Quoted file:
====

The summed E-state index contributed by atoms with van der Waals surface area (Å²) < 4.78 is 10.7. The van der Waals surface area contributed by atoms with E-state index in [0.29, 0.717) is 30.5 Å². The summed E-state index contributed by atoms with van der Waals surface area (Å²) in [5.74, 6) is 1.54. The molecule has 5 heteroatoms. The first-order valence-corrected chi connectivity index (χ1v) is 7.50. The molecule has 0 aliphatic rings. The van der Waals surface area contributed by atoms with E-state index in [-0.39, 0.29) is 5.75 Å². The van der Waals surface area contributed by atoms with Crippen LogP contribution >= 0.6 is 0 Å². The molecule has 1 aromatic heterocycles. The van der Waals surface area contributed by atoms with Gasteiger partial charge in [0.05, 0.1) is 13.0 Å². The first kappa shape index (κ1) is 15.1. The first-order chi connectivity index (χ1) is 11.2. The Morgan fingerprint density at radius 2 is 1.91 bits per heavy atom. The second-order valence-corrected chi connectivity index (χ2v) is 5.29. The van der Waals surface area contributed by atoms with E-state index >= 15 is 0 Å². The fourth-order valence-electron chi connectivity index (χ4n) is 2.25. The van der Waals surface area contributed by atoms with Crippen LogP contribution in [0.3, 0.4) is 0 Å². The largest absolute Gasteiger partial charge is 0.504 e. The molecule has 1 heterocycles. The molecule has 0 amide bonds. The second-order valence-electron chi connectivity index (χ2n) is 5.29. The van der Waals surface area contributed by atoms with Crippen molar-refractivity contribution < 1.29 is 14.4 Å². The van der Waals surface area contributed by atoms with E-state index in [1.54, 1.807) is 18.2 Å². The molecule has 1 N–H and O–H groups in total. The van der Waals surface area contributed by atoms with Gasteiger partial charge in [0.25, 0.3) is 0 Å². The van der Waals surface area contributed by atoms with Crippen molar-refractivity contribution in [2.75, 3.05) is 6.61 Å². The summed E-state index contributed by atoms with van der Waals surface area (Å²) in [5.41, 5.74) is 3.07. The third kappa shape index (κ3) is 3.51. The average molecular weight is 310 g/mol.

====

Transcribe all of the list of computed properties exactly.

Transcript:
The summed E-state index contributed by atoms with van der Waals surface area (Å²) < 4.78 is 10.7. The van der Waals surface area contributed by atoms with E-state index in [0.29, 0.717) is 30.5 Å². The summed E-state index contributed by atoms with van der Waals surface area (Å²) in [5.74, 6) is 1.54. The molecule has 5 heteroatoms. The first-order valence-corrected chi connectivity index (χ1v) is 7.50. The molecule has 0 aliphatic rings. The van der Waals surface area contributed by atoms with E-state index in [-0.39, 0.29) is 5.75 Å². The van der Waals surface area contributed by atoms with Crippen LogP contribution >= 0.6 is 0 Å². The molecule has 1 aromatic heterocycles. The van der Waals surface area contributed by atoms with Gasteiger partial charge in [0.05, 0.1) is 13.0 Å². The first kappa shape index (κ1) is 15.1. The first-order chi connectivity index (χ1) is 11.2. The Morgan fingerprint density at radius 2 is 1.91 bits per heavy atom. The second-order valence-corrected chi connectivity index (χ2v) is 5.29. The van der Waals surface area contributed by atoms with E-state index >= 15 is 0 Å². The fourth-order valence-electron chi connectivity index (χ4n) is 2.25. The van der Waals surface area contributed by atoms with Crippen LogP contribution in [0.3, 0.4) is 0 Å². The largest absolute Gasteiger partial charge is 0.504 e. The molecule has 1 heterocycles. The molecule has 0 amide bonds. The second-order valence-electron chi connectivity index (χ2n) is 5.29. The van der Waals surface area contributed by atoms with Crippen molar-refractivity contribution < 1.29 is 14.4 Å². The van der Waals surface area contributed by atoms with E-state index in [1.54, 1.807) is 18.2 Å². The molecule has 1 N–H and O–H groups in total. The van der Waals surface area contributed by atoms with Gasteiger partial charge in [0.25, 0.3) is 0 Å². The van der Waals surface area contributed by atoms with Crippen molar-refractivity contribution in [2.75, 3.05) is 6.61 Å². The summed E-state index contributed by atoms with van der Waals surface area (Å²) in [5.41, 5.74) is 3.07. The third kappa shape index (κ3) is 3.51. The average molecular weight is 310 g/mol.